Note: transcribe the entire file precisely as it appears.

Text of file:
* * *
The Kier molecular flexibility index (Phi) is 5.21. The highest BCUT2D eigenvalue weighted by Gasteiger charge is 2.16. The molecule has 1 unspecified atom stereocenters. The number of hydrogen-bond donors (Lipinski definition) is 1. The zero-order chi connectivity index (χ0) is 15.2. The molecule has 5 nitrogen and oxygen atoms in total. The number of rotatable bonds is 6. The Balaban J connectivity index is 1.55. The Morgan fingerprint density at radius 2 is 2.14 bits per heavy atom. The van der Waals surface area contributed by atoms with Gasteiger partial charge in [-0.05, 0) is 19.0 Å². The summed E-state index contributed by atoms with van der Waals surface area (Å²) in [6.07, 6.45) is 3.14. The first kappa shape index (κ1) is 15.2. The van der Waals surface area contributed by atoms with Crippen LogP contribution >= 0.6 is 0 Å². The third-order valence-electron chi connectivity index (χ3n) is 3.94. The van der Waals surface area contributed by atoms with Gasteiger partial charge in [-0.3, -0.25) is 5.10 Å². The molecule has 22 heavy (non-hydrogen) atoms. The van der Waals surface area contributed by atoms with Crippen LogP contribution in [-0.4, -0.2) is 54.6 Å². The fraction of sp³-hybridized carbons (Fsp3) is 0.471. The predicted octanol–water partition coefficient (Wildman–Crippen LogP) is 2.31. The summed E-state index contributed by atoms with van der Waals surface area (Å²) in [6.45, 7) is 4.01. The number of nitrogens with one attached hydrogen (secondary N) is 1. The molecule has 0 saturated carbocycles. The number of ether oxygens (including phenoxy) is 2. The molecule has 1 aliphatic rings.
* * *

The Kier molecular flexibility index (Phi) is 5.21. The highest BCUT2D eigenvalue weighted by Gasteiger charge is 2.16. The molecule has 1 unspecified atom stereocenters. The number of hydrogen-bond donors (Lipinski definition) is 1. The zero-order chi connectivity index (χ0) is 15.2. The molecule has 5 nitrogen and oxygen atoms in total. The number of rotatable bonds is 6. The Balaban J connectivity index is 1.55. The Morgan fingerprint density at radius 2 is 2.14 bits per heavy atom. The van der Waals surface area contributed by atoms with Gasteiger partial charge in [-0.05, 0) is 19.0 Å². The summed E-state index contributed by atoms with van der Waals surface area (Å²) in [6.07, 6.45) is 3.14. The first kappa shape index (κ1) is 15.2. The van der Waals surface area contributed by atoms with Crippen LogP contribution >= 0.6 is 0 Å². The third-order valence-electron chi connectivity index (χ3n) is 3.94. The van der Waals surface area contributed by atoms with Gasteiger partial charge in [-0.3, -0.25) is 5.10 Å². The molecule has 22 heavy (non-hydrogen) atoms. The van der Waals surface area contributed by atoms with Crippen LogP contribution in [-0.4, -0.2) is 54.6 Å². The fraction of sp³-hybridized carbons (Fsp3) is 0.471. The predicted octanol–water partition coefficient (Wildman–Crippen LogP) is 2.31. The summed E-state index contributed by atoms with van der Waals surface area (Å²) in [6.45, 7) is 4.01. The number of nitrogens with one attached hydrogen (secondary N) is 1. The molecule has 0 saturated carbocycles. The number of ether oxygens (including phenoxy) is 2. The molecule has 1 aliphatic rings.